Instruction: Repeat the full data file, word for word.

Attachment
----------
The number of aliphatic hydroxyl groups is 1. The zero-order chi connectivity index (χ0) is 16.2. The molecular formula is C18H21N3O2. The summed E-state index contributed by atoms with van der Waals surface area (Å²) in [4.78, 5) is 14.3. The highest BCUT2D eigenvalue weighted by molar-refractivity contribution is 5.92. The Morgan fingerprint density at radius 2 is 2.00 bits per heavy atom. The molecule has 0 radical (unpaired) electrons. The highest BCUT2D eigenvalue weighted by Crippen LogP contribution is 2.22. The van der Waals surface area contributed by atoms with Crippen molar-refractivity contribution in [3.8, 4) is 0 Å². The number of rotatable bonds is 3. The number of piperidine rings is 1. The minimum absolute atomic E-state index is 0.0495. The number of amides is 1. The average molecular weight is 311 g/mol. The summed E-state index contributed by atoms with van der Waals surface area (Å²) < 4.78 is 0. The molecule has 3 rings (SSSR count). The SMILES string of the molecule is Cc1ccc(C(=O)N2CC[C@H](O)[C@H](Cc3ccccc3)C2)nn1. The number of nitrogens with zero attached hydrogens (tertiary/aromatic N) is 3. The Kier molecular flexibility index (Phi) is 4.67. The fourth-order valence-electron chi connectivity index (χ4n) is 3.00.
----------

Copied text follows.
The number of aliphatic hydroxyl groups is 1. The zero-order chi connectivity index (χ0) is 16.2. The molecular formula is C18H21N3O2. The summed E-state index contributed by atoms with van der Waals surface area (Å²) in [4.78, 5) is 14.3. The highest BCUT2D eigenvalue weighted by molar-refractivity contribution is 5.92. The Morgan fingerprint density at radius 2 is 2.00 bits per heavy atom. The molecule has 0 radical (unpaired) electrons. The highest BCUT2D eigenvalue weighted by Crippen LogP contribution is 2.22. The van der Waals surface area contributed by atoms with Crippen molar-refractivity contribution in [3.8, 4) is 0 Å². The number of rotatable bonds is 3. The number of piperidine rings is 1. The minimum absolute atomic E-state index is 0.0495. The number of amides is 1. The average molecular weight is 311 g/mol. The summed E-state index contributed by atoms with van der Waals surface area (Å²) < 4.78 is 0. The molecule has 3 rings (SSSR count). The SMILES string of the molecule is Cc1ccc(C(=O)N2CC[C@H](O)[C@H](Cc3ccccc3)C2)nn1. The number of nitrogens with zero attached hydrogens (tertiary/aromatic N) is 3. The Kier molecular flexibility index (Phi) is 4.67. The fourth-order valence-electron chi connectivity index (χ4n) is 3.00.